Preston Sturges’s Hail the Conquering Hero was released in August 1944, nearing the end of the third year of the US involvement in World War II. The Allies had landed at Normandy a couple of months earlier and were fighting their way through France. The war in the Pacific was still in its grueling island-hopping phase. The six-month Guadalcanal Campaign had begun exactly two years earlier with the first amphibious attack of the war.
The story of Hail the Conquering Hero is built around but not on the Marines fighting for Guadalcanal. Sitting in a bar one night, Woodrow Lafayette Pershing Truesmith (Eddie Bracken), born the day his father was killed in battle in World War I and the descendent of a long line of military men, pays the tab for six broke Marines. They discover that Woodrow had joined the Marines a year earlier but was drummed out of basic training for chronic hayfever. Ashamed to admit his failure to his mother, he’s dug himself into a hole by pretending that he was shipped off to Guadalcanal, he’s broken off his relationship with his girlfriend, and he’s been working in a shipyard as a clerk.
Bugsy (Freddie Steele), an orphan who thinks Woodrow is doing his mother an injustice by letting her think he’s in danger calls her and tells her Woodrow’s back from the war. The Marines — led by Sergeant Heppelfinger (William Demarest) conspire to help Woodrow get back home without breaking cover by giving him one of the sergeant’s WWI medals. It being a comedy, things snowball. The town sets up to give the “hero” a giant welcome. Woodrow is unhappy with the plan from the beginning and tries a number of times to tell people it’s a sham. His ex-girlfriend is about to get married to the sleazy mayor’s son but still loves Woodrow. The townspeople buy up and burn the mortgage that the hero’s mother took out to get through hard times. They plan to erect a statue of Woodrow and his father shaking hands.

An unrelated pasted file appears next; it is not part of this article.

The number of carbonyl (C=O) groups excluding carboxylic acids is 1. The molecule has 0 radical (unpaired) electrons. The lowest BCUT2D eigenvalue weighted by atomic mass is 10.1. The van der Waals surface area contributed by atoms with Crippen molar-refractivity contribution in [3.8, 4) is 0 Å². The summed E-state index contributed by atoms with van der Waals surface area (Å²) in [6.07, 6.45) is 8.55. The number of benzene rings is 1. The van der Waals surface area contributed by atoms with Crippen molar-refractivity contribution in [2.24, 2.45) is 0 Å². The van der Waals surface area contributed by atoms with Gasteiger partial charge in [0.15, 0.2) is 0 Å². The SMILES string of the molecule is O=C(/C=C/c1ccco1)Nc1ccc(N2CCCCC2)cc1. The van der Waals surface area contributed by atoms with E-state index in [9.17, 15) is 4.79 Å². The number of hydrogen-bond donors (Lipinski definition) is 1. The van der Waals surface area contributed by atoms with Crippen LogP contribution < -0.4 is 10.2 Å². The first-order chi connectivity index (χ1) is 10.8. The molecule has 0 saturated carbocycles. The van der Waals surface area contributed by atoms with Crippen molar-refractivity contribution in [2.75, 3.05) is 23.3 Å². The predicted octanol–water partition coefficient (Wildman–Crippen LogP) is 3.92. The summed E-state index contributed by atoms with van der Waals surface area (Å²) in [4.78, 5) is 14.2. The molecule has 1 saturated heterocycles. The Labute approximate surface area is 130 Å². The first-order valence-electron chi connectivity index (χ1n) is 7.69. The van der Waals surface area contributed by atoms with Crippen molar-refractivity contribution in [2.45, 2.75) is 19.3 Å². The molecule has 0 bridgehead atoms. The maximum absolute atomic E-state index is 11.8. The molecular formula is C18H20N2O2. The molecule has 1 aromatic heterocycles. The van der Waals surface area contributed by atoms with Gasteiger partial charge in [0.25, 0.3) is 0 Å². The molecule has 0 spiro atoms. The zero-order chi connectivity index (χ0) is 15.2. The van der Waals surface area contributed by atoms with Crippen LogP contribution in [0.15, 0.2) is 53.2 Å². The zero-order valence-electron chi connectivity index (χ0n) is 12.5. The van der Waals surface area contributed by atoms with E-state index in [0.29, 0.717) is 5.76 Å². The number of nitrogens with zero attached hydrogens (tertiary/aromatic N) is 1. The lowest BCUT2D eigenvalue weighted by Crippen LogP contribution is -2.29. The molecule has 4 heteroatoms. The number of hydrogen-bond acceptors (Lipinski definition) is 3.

And to top it off, the long-time opposition to the mayor decides that a newly-minted war hero would be just the thing for their ticket to finally beat the mayor.
Of course, everything is set straight in the end. It’s a comedy. And the townspeople not only forgive Woodrow for his attempt to spare his mother’s feelings, they admire him for his honesty when he comes clean and the manner in which he does it.
At the time Hail the Conquering Hero came out, the campaign for the Mariana Islands was under way. Marines had landed on Saipan in June and captured it a month later. Fighting on Guam and Tinian was still going on (a year later, B-29s would take off from Tinian to bomb Hiroshima and Nagasaki). Almost 4,000 Marines died in the Mariana campaign.
But that didn’t stop this kind of movie from being made and actually being popular. A film about a guy who tells everyone that he’s off at war, who gets sucked into a narrative about being a hero, and who is redeemed by coming clean about his failings.
I just have a hard time imagining anyone doing the same kind of story now.
Happy Birthday, Dad.